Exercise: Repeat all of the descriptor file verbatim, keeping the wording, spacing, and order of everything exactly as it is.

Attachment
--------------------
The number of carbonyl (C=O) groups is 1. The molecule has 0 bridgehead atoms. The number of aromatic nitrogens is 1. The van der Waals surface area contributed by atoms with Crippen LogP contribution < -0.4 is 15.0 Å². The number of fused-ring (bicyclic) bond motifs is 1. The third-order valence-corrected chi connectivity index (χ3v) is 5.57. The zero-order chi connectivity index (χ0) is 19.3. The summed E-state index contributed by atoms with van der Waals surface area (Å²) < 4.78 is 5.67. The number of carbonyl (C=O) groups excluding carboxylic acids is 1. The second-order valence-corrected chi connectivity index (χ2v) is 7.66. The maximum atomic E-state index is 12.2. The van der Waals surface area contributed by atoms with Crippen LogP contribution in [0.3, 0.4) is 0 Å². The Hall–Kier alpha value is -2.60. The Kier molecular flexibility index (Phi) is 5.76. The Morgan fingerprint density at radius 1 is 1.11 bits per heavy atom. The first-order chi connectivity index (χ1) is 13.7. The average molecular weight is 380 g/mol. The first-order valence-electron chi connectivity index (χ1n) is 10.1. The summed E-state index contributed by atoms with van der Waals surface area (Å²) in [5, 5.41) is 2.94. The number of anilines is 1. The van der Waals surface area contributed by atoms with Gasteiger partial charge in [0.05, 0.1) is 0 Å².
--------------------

The number of carbonyl (C=O) groups is 1. The molecule has 0 bridgehead atoms. The number of aromatic nitrogens is 1. The van der Waals surface area contributed by atoms with Crippen LogP contribution < -0.4 is 15.0 Å². The number of fused-ring (bicyclic) bond motifs is 1. The third-order valence-corrected chi connectivity index (χ3v) is 5.57. The zero-order chi connectivity index (χ0) is 19.3. The summed E-state index contributed by atoms with van der Waals surface area (Å²) < 4.78 is 5.67. The number of carbonyl (C=O) groups excluding carboxylic acids is 1. The second-order valence-corrected chi connectivity index (χ2v) is 7.66. The maximum atomic E-state index is 12.2. The van der Waals surface area contributed by atoms with Crippen LogP contribution in [0.3, 0.4) is 0 Å². The Hall–Kier alpha value is -2.60. The Kier molecular flexibility index (Phi) is 5.76. The Morgan fingerprint density at radius 1 is 1.11 bits per heavy atom. The first-order chi connectivity index (χ1) is 13.7. The average molecular weight is 380 g/mol. The first-order valence-electron chi connectivity index (χ1n) is 10.1. The summed E-state index contributed by atoms with van der Waals surface area (Å²) in [5, 5.41) is 2.94. The number of anilines is 1. The van der Waals surface area contributed by atoms with Gasteiger partial charge in [0.05, 0.1) is 0 Å².